This is where Everything.me wins for me, since it offers, at a basic level at least, a clean default Android launcher experience, with a few changes highlighted in the full review I mentioned before. But even Everything.me requires me to give up the Nova experience I’ve come to learn and love. It makes me wish the Smart Folders and the search bar to simply be widgets that could be placed on any launcher, allowing everyone to use their core features without having to give up on their preferred launcher.

The future

Aviate is in Alpha, and Everything.me in Beta, which means both these companies have a long way to go before they finally offer the experience that they envision. While I’m excited, I do have a concern: are most people just far too used to the default Android launchers for there to be a serious market for such products? The key for Google Now was that you didn’t change the way you did anything, Google just knew.

By studying our use, they could potentially do a lot of good. What I am most excited by is the possibility of better app recommendations based on tracking what apps I open more often. But does that matter enough to lose some other features? Not for me, not yet at least.

What do you think of context-based launchers? Let us know in the comments.

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  • james ortiz

    I want a good now like launcher. where I could scroll to the sides and have different information. I know there are widgets but to have it as an actual live wallpaper feature would be awesome

    • meltedmoops999
      • Sam

        I honestly thought Aviate was just collecting email addresses until I read this. It’s still left a bad taste in my mouth and I plan to stay clear of them. Nova is the launcher for me, I will stick with them.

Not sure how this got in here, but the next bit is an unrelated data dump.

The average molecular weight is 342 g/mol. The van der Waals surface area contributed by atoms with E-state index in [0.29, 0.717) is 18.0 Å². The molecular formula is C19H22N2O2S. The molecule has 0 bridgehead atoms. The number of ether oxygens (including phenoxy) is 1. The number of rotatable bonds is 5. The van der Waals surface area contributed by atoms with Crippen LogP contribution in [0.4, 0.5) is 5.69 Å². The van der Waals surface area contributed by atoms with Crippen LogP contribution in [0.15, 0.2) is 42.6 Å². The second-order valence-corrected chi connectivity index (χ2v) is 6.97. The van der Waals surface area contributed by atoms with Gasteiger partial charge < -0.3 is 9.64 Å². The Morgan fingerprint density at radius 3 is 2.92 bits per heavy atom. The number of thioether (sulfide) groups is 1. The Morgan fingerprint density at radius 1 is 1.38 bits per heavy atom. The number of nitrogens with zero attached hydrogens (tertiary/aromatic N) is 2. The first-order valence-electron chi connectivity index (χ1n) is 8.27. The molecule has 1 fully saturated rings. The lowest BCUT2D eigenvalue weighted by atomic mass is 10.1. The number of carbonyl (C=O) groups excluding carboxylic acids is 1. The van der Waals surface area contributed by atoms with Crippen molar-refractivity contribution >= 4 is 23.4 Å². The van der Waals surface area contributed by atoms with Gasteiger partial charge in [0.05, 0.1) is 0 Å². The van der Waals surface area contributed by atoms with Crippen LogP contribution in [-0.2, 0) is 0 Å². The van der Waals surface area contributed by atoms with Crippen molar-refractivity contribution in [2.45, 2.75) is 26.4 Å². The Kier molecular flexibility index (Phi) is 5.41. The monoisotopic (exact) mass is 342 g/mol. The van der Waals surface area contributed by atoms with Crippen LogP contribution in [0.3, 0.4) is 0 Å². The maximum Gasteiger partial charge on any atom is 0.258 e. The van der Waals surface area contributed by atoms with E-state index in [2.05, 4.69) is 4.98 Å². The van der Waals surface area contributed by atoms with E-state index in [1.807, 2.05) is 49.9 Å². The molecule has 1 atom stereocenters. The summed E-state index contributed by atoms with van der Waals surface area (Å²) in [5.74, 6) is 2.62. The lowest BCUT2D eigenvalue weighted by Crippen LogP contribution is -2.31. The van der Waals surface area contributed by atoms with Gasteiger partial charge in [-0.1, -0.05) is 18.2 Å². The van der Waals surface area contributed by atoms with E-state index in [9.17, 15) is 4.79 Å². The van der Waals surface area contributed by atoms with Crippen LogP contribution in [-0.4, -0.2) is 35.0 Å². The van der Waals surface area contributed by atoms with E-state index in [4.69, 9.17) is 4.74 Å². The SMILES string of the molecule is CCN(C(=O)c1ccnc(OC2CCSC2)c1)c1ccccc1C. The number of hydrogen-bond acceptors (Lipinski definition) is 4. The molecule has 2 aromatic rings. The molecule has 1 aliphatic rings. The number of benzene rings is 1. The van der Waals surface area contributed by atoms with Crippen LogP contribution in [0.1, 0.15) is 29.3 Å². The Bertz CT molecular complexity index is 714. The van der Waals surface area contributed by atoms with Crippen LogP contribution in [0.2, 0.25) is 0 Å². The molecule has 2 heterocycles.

• meltedmoops999

          Yeah. Nova Prime is my main launcher. Just thought he might want to try something different.

        • Raveesh Bhalla

          Aviate is in alpha and it’s pretty common for a startup to have such an invite process, and yes, it can take time. As long they have put in enough measures that the data isn’t stolen, nor sell it, they aren’t doing anything wrong.

        • Dan

          I actually got my invite link for Aviate yesterday. Tried it out. It’s not bad, but I prefer Nova.

  • Modman

    I liked anthing.now but not enough to keep it because it took away my nova launcher dock.

  • Jarl

    I want a launcher for android like the First Else had :)

  • dennisnp

    When flying i always Put my flights in FlightTracks app that I bought. Google now only does it’s magic on English emails. So I use FlightTrack to check my flight up for me. Status change I know it instantly! Perfect.

  • Kyle Cordiano

    IMO if you have stock Android you really do not need a launcher unless you want more features than stock has. If you are on a phone or tablet with a OEM’s costume UI than you may want to have a launcher like Nova or Apex to have a stock look.

  • Roaduardo